Obamacare’s Effect On Immigration Reform


You can’t peruse the cover of a newspaper, magazine or news related Internet feed without stumbling upon some article or another about Obamacare and how it may or may not shut down the government, but what you don’t see in the headlines is how the controversial Affordable Care Act is affecting immigration reform in the United States. Certainly healthcare is a big issue for the many uninsured citizens in the U.S., but it is not the only tough or troublesome issue that the country faces. Millions of United States Citizens, millions of illegal aliens and potentially future U.S. citizens are left struggling with the mire that is known as immigration law in this country. It is high time for reform, and the government knows this, but the defunding of Obamacare and the threat of a government shutdown is diverting attention, time and resources from an equally important issue to the United States and its citizens, immigration reform.

The swelling momentum behind immigration reform that propelled President Obama to create and pass a law allowing underage immigrants to be legalized slightly more than a year ago and that ignited Marco Rubio, a Republican Florida Senator, to initiate a comprehensive immigration reform law has all but died in the House and Senate. During election season, both parties preached immigration reform, appealing to millions of immigrants and naturalized U.S. voters, but now that voting season is over, so is the push for promised immigration reform. The many immigrants fighting the immigration reform are once again playing Charlie Brown to the politicians Lucy, having the ball pulled away from them one more time.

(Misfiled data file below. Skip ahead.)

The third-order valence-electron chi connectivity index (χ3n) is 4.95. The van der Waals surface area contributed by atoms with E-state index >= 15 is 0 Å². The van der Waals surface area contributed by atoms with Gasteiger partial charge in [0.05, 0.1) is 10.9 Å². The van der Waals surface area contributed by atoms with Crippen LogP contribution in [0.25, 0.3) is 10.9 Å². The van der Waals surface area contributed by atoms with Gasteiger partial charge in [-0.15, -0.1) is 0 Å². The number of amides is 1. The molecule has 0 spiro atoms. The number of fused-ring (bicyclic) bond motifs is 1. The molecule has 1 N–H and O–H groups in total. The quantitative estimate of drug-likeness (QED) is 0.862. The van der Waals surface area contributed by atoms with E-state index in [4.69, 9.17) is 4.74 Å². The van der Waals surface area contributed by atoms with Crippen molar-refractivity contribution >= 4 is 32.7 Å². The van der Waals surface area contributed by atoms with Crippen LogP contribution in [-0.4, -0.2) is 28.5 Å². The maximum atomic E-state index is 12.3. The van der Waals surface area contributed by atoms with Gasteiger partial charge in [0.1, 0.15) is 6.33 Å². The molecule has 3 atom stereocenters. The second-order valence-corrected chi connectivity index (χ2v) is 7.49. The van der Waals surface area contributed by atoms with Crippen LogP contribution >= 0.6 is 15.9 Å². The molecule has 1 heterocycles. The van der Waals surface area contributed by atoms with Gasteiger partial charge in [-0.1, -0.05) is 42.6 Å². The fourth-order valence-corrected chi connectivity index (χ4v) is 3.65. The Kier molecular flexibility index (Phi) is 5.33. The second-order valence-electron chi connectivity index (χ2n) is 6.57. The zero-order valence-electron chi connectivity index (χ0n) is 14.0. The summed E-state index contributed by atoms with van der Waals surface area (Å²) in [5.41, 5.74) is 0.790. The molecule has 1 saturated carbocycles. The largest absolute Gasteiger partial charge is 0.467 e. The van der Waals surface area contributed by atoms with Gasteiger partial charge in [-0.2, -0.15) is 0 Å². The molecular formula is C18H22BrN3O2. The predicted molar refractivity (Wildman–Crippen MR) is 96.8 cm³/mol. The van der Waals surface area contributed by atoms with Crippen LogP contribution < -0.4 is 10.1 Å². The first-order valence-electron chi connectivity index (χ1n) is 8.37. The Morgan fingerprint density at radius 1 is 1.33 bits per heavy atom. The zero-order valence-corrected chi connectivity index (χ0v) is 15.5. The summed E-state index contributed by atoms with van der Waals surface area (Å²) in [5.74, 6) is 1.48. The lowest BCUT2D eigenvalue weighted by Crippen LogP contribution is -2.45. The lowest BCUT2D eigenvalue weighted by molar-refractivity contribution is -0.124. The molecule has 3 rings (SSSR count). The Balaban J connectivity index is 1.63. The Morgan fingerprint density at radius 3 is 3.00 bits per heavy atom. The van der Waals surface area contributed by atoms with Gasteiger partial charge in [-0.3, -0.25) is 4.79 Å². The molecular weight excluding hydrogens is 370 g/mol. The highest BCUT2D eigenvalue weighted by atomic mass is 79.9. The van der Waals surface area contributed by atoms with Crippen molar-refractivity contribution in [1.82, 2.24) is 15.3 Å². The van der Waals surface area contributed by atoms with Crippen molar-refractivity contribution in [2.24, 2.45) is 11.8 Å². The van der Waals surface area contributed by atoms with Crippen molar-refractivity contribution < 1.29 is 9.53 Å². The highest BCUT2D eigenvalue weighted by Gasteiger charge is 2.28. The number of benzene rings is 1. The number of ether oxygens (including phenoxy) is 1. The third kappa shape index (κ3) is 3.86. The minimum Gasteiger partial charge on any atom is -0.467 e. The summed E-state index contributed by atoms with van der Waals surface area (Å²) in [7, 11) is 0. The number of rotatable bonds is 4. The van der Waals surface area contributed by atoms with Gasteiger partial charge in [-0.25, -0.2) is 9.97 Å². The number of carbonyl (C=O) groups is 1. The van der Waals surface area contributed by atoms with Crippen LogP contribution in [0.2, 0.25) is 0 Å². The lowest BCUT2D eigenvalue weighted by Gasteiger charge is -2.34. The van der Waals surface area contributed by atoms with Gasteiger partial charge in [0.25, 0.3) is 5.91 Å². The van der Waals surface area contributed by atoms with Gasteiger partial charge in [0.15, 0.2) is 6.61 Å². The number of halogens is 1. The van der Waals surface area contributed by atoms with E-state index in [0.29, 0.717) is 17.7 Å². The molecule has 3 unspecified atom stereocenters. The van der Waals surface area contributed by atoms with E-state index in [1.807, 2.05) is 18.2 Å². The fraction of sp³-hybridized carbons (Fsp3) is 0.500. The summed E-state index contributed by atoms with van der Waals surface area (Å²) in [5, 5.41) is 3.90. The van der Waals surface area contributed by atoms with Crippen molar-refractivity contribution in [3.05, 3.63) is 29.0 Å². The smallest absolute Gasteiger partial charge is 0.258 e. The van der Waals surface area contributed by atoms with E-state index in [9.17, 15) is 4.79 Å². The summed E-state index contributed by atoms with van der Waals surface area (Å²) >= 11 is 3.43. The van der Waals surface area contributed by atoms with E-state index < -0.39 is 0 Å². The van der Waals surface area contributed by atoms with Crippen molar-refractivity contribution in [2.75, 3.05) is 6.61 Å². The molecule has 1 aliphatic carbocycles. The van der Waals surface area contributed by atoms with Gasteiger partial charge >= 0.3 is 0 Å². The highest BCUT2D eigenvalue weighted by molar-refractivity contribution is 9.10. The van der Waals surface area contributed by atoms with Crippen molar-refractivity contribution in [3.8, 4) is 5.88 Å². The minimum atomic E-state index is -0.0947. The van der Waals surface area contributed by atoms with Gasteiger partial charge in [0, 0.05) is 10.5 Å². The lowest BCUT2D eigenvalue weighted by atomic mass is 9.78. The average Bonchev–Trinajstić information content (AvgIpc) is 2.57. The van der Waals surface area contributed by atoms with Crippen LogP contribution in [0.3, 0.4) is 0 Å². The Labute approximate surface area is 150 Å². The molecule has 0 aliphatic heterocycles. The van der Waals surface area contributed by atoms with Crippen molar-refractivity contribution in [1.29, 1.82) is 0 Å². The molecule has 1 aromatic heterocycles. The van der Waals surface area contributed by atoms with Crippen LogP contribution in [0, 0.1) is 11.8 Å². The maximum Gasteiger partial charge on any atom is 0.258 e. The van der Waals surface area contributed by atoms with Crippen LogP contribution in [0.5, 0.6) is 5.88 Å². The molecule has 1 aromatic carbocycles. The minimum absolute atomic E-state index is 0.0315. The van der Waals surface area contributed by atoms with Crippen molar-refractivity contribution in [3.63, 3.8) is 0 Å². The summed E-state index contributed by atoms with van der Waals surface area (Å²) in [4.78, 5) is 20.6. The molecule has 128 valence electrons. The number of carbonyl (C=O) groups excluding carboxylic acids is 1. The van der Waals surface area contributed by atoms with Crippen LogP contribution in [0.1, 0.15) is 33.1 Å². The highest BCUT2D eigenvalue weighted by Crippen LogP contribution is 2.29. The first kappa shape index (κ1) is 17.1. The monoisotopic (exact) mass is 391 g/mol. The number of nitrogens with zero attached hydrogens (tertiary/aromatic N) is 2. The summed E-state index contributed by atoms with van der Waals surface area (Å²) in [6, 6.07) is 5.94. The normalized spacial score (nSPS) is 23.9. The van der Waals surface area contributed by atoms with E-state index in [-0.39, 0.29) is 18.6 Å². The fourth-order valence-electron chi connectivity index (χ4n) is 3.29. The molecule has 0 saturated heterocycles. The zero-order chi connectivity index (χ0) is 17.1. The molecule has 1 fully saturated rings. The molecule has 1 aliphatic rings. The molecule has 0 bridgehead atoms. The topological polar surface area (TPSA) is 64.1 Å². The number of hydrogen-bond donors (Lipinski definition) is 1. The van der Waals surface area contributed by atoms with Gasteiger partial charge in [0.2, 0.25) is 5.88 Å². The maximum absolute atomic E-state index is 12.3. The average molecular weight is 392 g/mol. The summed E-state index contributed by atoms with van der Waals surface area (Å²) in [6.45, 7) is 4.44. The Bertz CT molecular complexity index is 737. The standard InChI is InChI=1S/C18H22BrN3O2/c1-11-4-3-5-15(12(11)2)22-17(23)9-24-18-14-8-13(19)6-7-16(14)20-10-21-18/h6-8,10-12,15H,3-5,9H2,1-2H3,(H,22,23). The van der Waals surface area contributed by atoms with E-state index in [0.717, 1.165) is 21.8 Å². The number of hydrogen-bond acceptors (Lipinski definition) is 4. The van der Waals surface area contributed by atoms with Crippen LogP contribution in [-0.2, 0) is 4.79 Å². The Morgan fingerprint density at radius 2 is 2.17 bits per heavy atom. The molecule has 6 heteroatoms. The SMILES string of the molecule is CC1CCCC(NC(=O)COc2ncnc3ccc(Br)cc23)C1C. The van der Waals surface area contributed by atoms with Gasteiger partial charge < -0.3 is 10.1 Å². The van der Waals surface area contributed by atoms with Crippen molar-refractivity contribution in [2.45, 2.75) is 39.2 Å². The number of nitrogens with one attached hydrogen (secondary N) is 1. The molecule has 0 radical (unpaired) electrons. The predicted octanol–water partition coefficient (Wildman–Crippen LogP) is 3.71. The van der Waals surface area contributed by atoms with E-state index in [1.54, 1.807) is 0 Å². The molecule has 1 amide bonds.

Why this time?

The possible impending shutdown of the United States government, as the GOP threatens to cut funding to Obamacare, and the President threatens to simply shut the government down until a budget deal can be made. The only issue on the minds of the federal government at this time is the issue of getting paid. Immigration reform isn’t even on the table at the moment. Even with a pro-immigration president and a strong leader across the aisle in Rubio, the Democrats and the Republicans cannot get over partisanship and get out of their own way to once and for all settle an issue that plagues both parties, immigration reform.

It is a sad state of affairs, that an issue that both parties recognize as a serious problem, that an issue that states as influential as California, Texas, Florida and Arizona are pleading for help with, has been put so far on the back burner that it is ice cold, and it was a red hot issue mere months ago. The fact is, this time Obamacare has killed or at least severely damaged recent serious efforts to initiate serious, much needed immigration reform in the United States. Many hopeful citizens and potential citizens are once again locked in limbo, thanks to a system that simply uses them during election season and then forgets them once elections are over. Whether or not there is a government shutdown, and whether or not Obamacare is fully funded or defunded, immigration reform needs to be addressed, once and for all. The issue will simply not go away, nor will the millions of immigrants locked in limbo that live inside the United States borders.